Analysis of laws’ effects on business shot down

DENVER — Democrats on a Senate panel Wednesday snubbed a call by Gov. John Hickenlooper to gauge the potential impact legislative bills have on businesses and their ability to create jobs.

The three Democrats on the Senate State, Veterans & Military Affairs Committee outvoted the two Republicans on the panel in rejecting a measure that would have required statements of the cost or regulatory impact that introduced bills might have on business.

In his first State of the State speech in January, the Democratic governor called for “regulatory-impact statements” to help legislators know what impact laws they consider might have on jobs and the economy.

It was the part of Hickenlooper’s address the Republicans said they liked the most.

“That’s what Senate Bill 116 is, a pro-jobs measure, a good-government measure, something to let us consider the impact of our actions,” Sen. Shawn Mitchell, R-Broomfield, told the committee. “It was an idea that came from Gov. Hickenlooper. Interestingly, President of the Senate Brandon Shaffer (D-Longmont) sent this business-cost measure to the Senate State Affairs Committee, where I have little doubt of the outcome.”

Like the committee that bears the same name in the House, the Senate State Affairs Committee has long been the panel that leadership, regardless of which party is in control, sends bills it doesn’t like.

Currently, all introduced bills require a fiscal-impact statement before they have their first committee hearing. But those statements have been criticized in recent years because they only look at the potential cost to the state, either in increased expenditures or a loss in state revenues.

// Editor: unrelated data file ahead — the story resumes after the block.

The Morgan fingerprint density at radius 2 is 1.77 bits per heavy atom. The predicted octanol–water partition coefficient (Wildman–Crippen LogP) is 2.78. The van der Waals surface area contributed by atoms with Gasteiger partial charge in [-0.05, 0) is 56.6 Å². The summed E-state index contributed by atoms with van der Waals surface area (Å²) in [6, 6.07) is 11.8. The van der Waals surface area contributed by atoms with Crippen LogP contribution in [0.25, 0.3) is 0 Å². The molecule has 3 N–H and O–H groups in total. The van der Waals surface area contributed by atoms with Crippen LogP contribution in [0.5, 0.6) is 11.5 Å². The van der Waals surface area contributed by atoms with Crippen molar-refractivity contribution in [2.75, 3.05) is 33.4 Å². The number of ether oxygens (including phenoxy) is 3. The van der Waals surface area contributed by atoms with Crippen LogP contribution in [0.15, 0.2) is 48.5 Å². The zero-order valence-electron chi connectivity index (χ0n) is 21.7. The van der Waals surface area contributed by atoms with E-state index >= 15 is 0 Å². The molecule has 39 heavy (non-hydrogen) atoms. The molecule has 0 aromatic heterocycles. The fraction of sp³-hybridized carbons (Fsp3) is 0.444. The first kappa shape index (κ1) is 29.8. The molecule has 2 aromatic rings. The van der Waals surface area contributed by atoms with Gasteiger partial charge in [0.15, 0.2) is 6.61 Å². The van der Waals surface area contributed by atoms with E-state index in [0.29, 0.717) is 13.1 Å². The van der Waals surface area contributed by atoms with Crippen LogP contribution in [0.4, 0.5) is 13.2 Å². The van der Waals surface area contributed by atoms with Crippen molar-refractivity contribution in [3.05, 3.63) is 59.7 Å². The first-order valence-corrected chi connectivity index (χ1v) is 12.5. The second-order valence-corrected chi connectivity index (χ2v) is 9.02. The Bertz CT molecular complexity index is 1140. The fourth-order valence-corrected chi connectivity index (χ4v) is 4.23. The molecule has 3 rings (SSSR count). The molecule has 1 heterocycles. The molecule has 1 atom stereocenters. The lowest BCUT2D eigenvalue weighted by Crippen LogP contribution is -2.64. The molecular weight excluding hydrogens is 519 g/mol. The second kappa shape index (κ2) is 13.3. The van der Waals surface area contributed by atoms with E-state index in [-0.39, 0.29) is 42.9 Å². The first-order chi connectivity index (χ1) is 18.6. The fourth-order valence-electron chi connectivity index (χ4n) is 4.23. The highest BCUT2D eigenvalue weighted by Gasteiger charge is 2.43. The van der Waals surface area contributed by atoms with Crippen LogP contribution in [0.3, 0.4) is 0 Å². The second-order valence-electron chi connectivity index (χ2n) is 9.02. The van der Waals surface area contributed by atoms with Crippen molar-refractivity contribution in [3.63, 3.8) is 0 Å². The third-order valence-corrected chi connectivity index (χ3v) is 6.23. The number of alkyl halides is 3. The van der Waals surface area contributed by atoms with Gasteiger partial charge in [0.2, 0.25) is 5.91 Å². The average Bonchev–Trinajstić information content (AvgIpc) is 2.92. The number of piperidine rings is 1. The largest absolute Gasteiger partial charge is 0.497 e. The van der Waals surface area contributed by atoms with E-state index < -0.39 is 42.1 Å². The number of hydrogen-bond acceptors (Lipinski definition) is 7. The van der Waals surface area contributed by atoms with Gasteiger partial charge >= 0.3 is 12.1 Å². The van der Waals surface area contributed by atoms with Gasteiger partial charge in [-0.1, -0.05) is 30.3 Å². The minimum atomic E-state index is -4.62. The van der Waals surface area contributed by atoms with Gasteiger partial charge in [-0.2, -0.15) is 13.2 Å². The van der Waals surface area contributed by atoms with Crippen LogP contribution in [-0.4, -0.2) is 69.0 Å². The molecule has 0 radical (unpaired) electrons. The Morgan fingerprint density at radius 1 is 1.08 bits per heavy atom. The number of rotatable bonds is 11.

According to the fiscal-impact statement on Mitchell’s measure, SB116 would cost about $400,000 a year and require hiring six new employees.

The same legislative agency that would do the business statements and hire those new workers, Legislative Council, is the same agency that writes the fiscal notes.

Regardless, Democrats on the committee said it is reasonable to expect the additional statements would require more state workers, something they couldn’t justify at a time when the state is facing millions of dollars in budget cuts.

In related news, the committee also killed two nonbinding resolutions introduced by Republican senators. One would have called for a general opposition to tax increases. The other would have called on Congress to convene a constitutional convention to pass a federal balanced-budget amendment.

Like Mitchell’s bill, those two measures died on 3–2 party-line votes.



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